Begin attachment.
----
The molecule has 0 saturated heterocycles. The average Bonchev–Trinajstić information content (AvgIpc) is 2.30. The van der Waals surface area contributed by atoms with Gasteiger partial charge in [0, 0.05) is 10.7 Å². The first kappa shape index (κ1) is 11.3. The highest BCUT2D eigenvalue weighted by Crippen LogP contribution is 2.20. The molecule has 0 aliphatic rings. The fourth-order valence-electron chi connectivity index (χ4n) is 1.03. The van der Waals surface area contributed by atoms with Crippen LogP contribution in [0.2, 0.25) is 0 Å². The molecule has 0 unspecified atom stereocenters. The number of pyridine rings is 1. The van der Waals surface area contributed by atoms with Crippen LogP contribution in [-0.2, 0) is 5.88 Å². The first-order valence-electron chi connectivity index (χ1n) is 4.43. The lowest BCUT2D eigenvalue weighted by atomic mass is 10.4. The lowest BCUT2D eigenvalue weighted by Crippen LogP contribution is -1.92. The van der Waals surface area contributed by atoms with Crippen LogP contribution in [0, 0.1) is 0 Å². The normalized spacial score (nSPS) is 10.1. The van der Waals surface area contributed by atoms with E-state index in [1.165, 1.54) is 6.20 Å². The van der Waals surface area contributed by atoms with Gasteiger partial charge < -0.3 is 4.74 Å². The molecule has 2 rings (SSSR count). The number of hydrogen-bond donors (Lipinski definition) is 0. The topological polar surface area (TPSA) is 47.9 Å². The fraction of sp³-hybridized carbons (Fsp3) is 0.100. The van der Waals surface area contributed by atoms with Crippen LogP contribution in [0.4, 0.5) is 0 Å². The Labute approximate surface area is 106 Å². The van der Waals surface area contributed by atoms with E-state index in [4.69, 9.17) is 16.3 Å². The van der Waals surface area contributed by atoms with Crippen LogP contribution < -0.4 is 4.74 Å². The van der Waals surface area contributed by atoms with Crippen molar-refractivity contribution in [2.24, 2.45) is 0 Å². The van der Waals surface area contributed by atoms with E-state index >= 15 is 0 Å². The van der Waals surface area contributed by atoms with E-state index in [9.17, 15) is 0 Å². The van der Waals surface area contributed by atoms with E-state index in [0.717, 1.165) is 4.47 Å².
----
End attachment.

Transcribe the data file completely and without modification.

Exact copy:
The molecule has 0 saturated heterocycles. The average Bonchev–Trinajstić information content (AvgIpc) is 2.30. The van der Waals surface area contributed by atoms with Gasteiger partial charge in [0, 0.05) is 10.7 Å². The first kappa shape index (κ1) is 11.3. The highest BCUT2D eigenvalue weighted by Crippen LogP contribution is 2.20. The molecule has 0 aliphatic rings. The fourth-order valence-electron chi connectivity index (χ4n) is 1.03. The van der Waals surface area contributed by atoms with Crippen LogP contribution in [0.2, 0.25) is 0 Å². The molecule has 0 unspecified atom stereocenters. The number of pyridine rings is 1. The van der Waals surface area contributed by atoms with Crippen LogP contribution in [-0.2, 0) is 5.88 Å². The first-order valence-electron chi connectivity index (χ1n) is 4.43. The lowest BCUT2D eigenvalue weighted by atomic mass is 10.4. The lowest BCUT2D eigenvalue weighted by Crippen LogP contribution is -1.92. The van der Waals surface area contributed by atoms with Crippen LogP contribution in [0, 0.1) is 0 Å². The normalized spacial score (nSPS) is 10.1. The van der Waals surface area contributed by atoms with E-state index in [1.165, 1.54) is 6.20 Å². The van der Waals surface area contributed by atoms with Gasteiger partial charge < -0.3 is 4.74 Å². The molecule has 2 rings (SSSR count). The number of hydrogen-bond donors (Lipinski definition) is 0. The topological polar surface area (TPSA) is 47.9 Å². The fraction of sp³-hybridized carbons (Fsp3) is 0.100. The van der Waals surface area contributed by atoms with Crippen LogP contribution in [0.4, 0.5) is 0 Å². The Labute approximate surface area is 106 Å². The van der Waals surface area contributed by atoms with E-state index in [4.69, 9.17) is 16.3 Å². The van der Waals surface area contributed by atoms with Crippen LogP contribution < -0.4 is 4.74 Å². The van der Waals surface area contributed by atoms with Crippen molar-refractivity contribution in [2.24, 2.45) is 0 Å². The van der Waals surface area contributed by atoms with E-state index >= 15 is 0 Å². The van der Waals surface area contributed by atoms with E-state index in [9.17, 15) is 0 Å². The van der Waals surface area contributed by atoms with E-state index in [0.717, 1.165) is 4.47 Å².